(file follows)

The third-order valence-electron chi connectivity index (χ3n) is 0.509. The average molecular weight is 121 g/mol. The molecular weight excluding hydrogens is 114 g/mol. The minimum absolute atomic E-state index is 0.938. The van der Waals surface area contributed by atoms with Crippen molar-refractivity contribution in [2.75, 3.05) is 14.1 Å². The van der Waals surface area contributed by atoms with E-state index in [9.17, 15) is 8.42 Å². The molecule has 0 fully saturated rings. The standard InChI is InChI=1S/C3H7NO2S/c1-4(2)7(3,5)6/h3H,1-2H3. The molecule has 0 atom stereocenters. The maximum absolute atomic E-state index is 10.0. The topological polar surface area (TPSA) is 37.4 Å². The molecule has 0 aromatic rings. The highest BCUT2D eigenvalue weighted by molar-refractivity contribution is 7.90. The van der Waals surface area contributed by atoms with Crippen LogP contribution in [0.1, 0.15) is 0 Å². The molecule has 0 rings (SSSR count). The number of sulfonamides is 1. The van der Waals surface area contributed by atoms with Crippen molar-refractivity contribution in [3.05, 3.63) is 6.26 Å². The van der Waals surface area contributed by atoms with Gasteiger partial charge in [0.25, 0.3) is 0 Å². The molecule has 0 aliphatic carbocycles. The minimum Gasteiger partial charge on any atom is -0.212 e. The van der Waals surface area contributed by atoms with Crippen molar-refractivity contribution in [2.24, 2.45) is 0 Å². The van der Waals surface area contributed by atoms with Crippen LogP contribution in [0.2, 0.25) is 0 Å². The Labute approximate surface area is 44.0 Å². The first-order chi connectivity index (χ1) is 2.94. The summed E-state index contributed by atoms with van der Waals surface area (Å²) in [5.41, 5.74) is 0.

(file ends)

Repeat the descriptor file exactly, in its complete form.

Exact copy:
The third-order valence-electron chi connectivity index (χ3n) is 0.509. The average molecular weight is 121 g/mol. The molecular weight excluding hydrogens is 114 g/mol. The minimum absolute atomic E-state index is 0.938. The van der Waals surface area contributed by atoms with Crippen molar-refractivity contribution in [2.75, 3.05) is 14.1 Å². The van der Waals surface area contributed by atoms with E-state index in [9.17, 15) is 8.42 Å². The molecule has 0 fully saturated rings. The standard InChI is InChI=1S/C3H7NO2S/c1-4(2)7(3,5)6/h3H,1-2H3. The molecule has 0 atom stereocenters. The maximum absolute atomic E-state index is 10.0. The topological polar surface area (TPSA) is 37.4 Å². The molecule has 0 aromatic rings. The highest BCUT2D eigenvalue weighted by molar-refractivity contribution is 7.90. The van der Waals surface area contributed by atoms with Crippen LogP contribution in [0.1, 0.15) is 0 Å². The molecule has 0 rings (SSSR count). The number of sulfonamides is 1. The van der Waals surface area contributed by atoms with Crippen molar-refractivity contribution in [3.05, 3.63) is 6.26 Å². The van der Waals surface area contributed by atoms with Gasteiger partial charge in [0.25, 0.3) is 0 Å². The molecule has 0 aliphatic carbocycles. The minimum Gasteiger partial charge on any atom is -0.212 e. The van der Waals surface area contributed by atoms with Crippen molar-refractivity contribution in [2.24, 2.45) is 0 Å². The van der Waals surface area contributed by atoms with Crippen LogP contribution in [0.2, 0.25) is 0 Å². The Labute approximate surface area is 44.0 Å². The first-order chi connectivity index (χ1) is 2.94. The summed E-state index contributed by atoms with van der Waals surface area (Å²) in [5.41, 5.74) is 0.